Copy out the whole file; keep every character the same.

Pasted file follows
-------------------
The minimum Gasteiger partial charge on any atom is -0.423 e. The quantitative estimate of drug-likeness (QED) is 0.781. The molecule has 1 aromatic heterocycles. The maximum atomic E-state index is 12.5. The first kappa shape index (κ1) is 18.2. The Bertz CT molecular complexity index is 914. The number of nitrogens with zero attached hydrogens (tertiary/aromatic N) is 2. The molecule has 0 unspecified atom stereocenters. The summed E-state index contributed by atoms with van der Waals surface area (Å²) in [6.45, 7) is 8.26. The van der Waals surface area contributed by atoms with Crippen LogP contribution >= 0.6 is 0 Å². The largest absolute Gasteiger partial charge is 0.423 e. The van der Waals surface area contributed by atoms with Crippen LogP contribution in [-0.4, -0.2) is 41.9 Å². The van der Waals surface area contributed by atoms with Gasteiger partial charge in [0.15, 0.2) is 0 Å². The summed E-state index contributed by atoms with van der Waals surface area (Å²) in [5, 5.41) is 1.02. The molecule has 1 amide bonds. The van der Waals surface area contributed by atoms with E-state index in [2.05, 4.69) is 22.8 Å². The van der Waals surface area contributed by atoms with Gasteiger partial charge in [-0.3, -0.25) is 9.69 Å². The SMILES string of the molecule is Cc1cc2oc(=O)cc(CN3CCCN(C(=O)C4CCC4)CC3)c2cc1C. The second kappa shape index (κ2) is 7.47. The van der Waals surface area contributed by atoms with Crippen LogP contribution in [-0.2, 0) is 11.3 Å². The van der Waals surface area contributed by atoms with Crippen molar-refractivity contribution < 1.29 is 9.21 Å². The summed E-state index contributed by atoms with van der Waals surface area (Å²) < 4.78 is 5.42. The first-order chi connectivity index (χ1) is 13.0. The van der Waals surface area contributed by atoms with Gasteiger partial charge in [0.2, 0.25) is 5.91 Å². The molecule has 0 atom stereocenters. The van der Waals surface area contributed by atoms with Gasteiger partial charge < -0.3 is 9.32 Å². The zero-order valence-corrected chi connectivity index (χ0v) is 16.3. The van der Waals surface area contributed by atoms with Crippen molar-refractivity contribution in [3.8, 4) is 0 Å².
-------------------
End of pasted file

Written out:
The minimum Gasteiger partial charge on any atom is -0.423 e. The quantitative estimate of drug-likeness (QED) is 0.781. The molecule has 1 aromatic heterocycles. The maximum atomic E-state index is 12.5. The first kappa shape index (κ1) is 18.2. The Bertz CT molecular complexity index is 914. The number of nitrogens with zero attached hydrogens (tertiary/aromatic N) is 2. The molecule has 0 unspecified atom stereocenters. The summed E-state index contributed by atoms with van der Waals surface area (Å²) in [6.45, 7) is 8.26. The van der Waals surface area contributed by atoms with Crippen LogP contribution >= 0.6 is 0 Å². The largest absolute Gasteiger partial charge is 0.423 e. The van der Waals surface area contributed by atoms with Crippen LogP contribution in [-0.4, -0.2) is 41.9 Å². The van der Waals surface area contributed by atoms with Gasteiger partial charge in [0.15, 0.2) is 0 Å². The summed E-state index contributed by atoms with van der Waals surface area (Å²) in [5, 5.41) is 1.02. The molecule has 1 amide bonds. The van der Waals surface area contributed by atoms with E-state index in [2.05, 4.69) is 22.8 Å². The van der Waals surface area contributed by atoms with Gasteiger partial charge in [-0.3, -0.25) is 9.69 Å². The SMILES string of the molecule is Cc1cc2oc(=O)cc(CN3CCCN(C(=O)C4CCC4)CC3)c2cc1C. The second kappa shape index (κ2) is 7.47. The van der Waals surface area contributed by atoms with Crippen LogP contribution in [-0.2, 0) is 11.3 Å². The van der Waals surface area contributed by atoms with Crippen molar-refractivity contribution < 1.29 is 9.21 Å². The summed E-state index contributed by atoms with van der Waals surface area (Å²) < 4.78 is 5.42. The first-order chi connectivity index (χ1) is 13.0. The van der Waals surface area contributed by atoms with Gasteiger partial charge in [0.2, 0.25) is 5.91 Å². The molecule has 0 atom stereocenters. The van der Waals surface area contributed by atoms with Gasteiger partial charge < -0.3 is 9.32 Å². The zero-order valence-corrected chi connectivity index (χ0v) is 16.3. The van der Waals surface area contributed by atoms with Crippen molar-refractivity contribution in [3.8, 4) is 0 Å².